Click photo for high-definition enlargement.
This tinted production still (taken from an original 11
x 14 lobby card) may have been staged as a sly tribute to Stanwyck's stellar tootsies
as showcased in The Lady Eve and Ball of Fire, which were made three
years earlier. (Director and co-writer Billy Wilder, by the way, also co-scripted Ball
But the moment you see here never actually takes place in Double Indemnity.
The scene in the movie (which deliberately echoes the provocative first meeting of
Walter Neff and Phyllis Dietrichson, as seen in this still)
occurs in the dark, late at night, and the camera is placed farther back and to the right,
looking past Stanwyck at MacMurray. The actors take the same positions, but
MacMurray never touches her (and she, certainly, is in no mood to smile at this point in
the picture). Also, although both actors are seen here holding cigarettes, only
Stanwyck smokes during this scene in the film.
Directed by Billy Wilder.
Written by Billy Wilder and Raymond Chandler, based on a short story
in the book Three of a Kind by James M. Cain.
Starring: Barbara Stanwyck, Fred MacMurray, Edward G. Robinson, Porter
Hall, Jean Heather, Tom Powers, Gig Young.
About Double Indemnity:
The only scene in movies that can rival this one for erotic wordplay and smoldering
star chemistry is from another film noir that came out two years later, The Big Sleep
(1946), in which Humphrey Bogart and Lauren Bacall discuss sex as horseracing ("It
all depends who's in the saddle..."). That whole section of the picture, by the
way, was added after it had been finished and initially released to the military in 1945,
when the studio decided to do some reshoots to beef up rising star Bacall's part.
But there's more than wordplay going on in this first encounter between Walter Neff and
Phyllis Dietrichson in Double Indemnity. Yes, it's hugely
entertaining and tantalizing and so exquisitely played by the actors that it's almost like
listening to the hot/cool interplay between two great jazz soloists -- say, Miles Davis
and John Coltrane. But this exchange, coming early in the film, also helps to
establish the dangerous and deceitful shadow-world in which the whole thing takes place, a
Los Angeles where nothing is what it seems, and nobody -- except Keyes (Edward G.
Robinson), Walter's insurance mentor who has his own double, a "little man" in
his chest who unfailingly tells him when a claim is phony -- says anything without meaning
something else as well. How often Walter and Phyllis say things like: "I think
I know what you mean," or "I wonder if I know what you mean."
Remember, that title is Double Indemnity -- not just as in double insurance
payoff, but "double" as in the way Walter doubles for the victim in the murder
plot; and "double" as in two-faced, duplicitous, double entendre,
double meaning, double cross...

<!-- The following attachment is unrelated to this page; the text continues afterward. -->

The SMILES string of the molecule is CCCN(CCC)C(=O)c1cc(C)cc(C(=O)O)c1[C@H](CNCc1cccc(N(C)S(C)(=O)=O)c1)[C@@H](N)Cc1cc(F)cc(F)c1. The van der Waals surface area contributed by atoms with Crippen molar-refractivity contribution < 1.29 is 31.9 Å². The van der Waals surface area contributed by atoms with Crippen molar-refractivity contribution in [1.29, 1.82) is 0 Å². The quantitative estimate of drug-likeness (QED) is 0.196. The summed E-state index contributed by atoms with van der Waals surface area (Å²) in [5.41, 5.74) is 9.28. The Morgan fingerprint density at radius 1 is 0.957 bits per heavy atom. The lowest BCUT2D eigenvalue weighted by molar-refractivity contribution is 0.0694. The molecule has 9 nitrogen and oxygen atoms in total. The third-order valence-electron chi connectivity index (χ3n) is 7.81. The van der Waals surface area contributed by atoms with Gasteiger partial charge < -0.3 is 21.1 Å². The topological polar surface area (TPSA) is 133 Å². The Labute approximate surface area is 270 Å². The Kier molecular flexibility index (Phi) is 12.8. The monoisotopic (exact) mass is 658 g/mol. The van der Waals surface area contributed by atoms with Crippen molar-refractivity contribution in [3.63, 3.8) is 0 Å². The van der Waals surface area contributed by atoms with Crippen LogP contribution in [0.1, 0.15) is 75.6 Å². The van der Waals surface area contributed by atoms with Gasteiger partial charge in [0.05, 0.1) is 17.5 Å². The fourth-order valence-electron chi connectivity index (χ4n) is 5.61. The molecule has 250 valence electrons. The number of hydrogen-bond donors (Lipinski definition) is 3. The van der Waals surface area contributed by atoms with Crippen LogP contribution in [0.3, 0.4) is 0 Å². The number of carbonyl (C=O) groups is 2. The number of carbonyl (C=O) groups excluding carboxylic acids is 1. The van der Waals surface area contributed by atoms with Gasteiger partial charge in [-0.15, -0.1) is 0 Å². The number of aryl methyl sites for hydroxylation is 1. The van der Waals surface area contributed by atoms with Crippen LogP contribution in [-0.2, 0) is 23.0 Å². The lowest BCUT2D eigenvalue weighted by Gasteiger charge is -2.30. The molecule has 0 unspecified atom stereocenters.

The background on these pages was made by sampling
Sugarpuss O'Shea's sparkling show dress from Ball of
|An excerpt from Double Indemnity
by Billy Wilder and Raymond Chandler
plays the femme fatale wife of a man she helps murder for his insurance money --
which pays double if he dies in an accident aboard a commercial carrier (as, for instance,
by falling off a train). In this scene, she meets her husband's insurance agent,
Walter Neff (Fred MacMurray) for the first time. They've flirted already, he
standing at the door and she at the top of the stairs wrapped in nothing but a towel.
While waiting for her to get dressed and come down, narrator Neff says:
"I was thinking about that dame upstairs and the way she had looked at me. And
I wanted to see her again, close, without that silly staircase between us."
This is my transcription of the last part of the scene, which is
also discussed in some detail in my obit/appreciation/essay, Barbara
Stanwyck: Working Girl, Movie Star.
Walter is perched on the arm of the couch; Phyllis, who has
been sitting across from him in an overstuffed chair, is now standing in front of the
fireplace. They've been discussing her husband's lapsed automobile insurance
policies, which Walter is trying to get the Dietrichsons to renew.
You handle just automobile insurance or all kinds?
All kinds: fire, earthquake, theft, public liability, group insurance, industrial
stuff and so on, right on down the line.
(She sits back down and crosses her legs)
Accident insurance? Sure, Mrs. Dietrichson. (beat) Wish you'd tell me what's
engraved on that anklet.
Just my name.
As for instance?
Phyllis, huh? I think I like that.
But you're not sure?
Oh, have to drive it around the block a coupla times...
Mr. Neff, why don't you drop by tomorrow evening around 8:30. He'll be in then.
My husband. You were anxious to talk to him, weren't you?
Yeah, I was, but... I'm sorta getting over the idea, if you know what I mean.
There's a speed limit in this state, Mr. Neff -- 45 miles an hour.
How fast was I going, officer?
I'd say around 90.
Suppose you get down off your motorcycle and give me a ticket.
Suppose I let you off with a warning this time.
Suppose it doesn't take.
Suppose I have to whack you over the knuckles.
Suppose I bust out crying and put my head on your shoulder.
Suppose you try putting it on my husband's shoulder.
That tears it.
(He walks over to pick up his hat)
8:30 tomorrow evening, then.
That's what I suggested.
Will you be here, too?
I guess so, I usually am.
(Putting on his hat)
Same chair, same perfume, same anklet?
I wonder if I know what you mean.
I wonder if you wonder.
He opens the door and exits
© 1944 by Universal Pictures. Used without permission for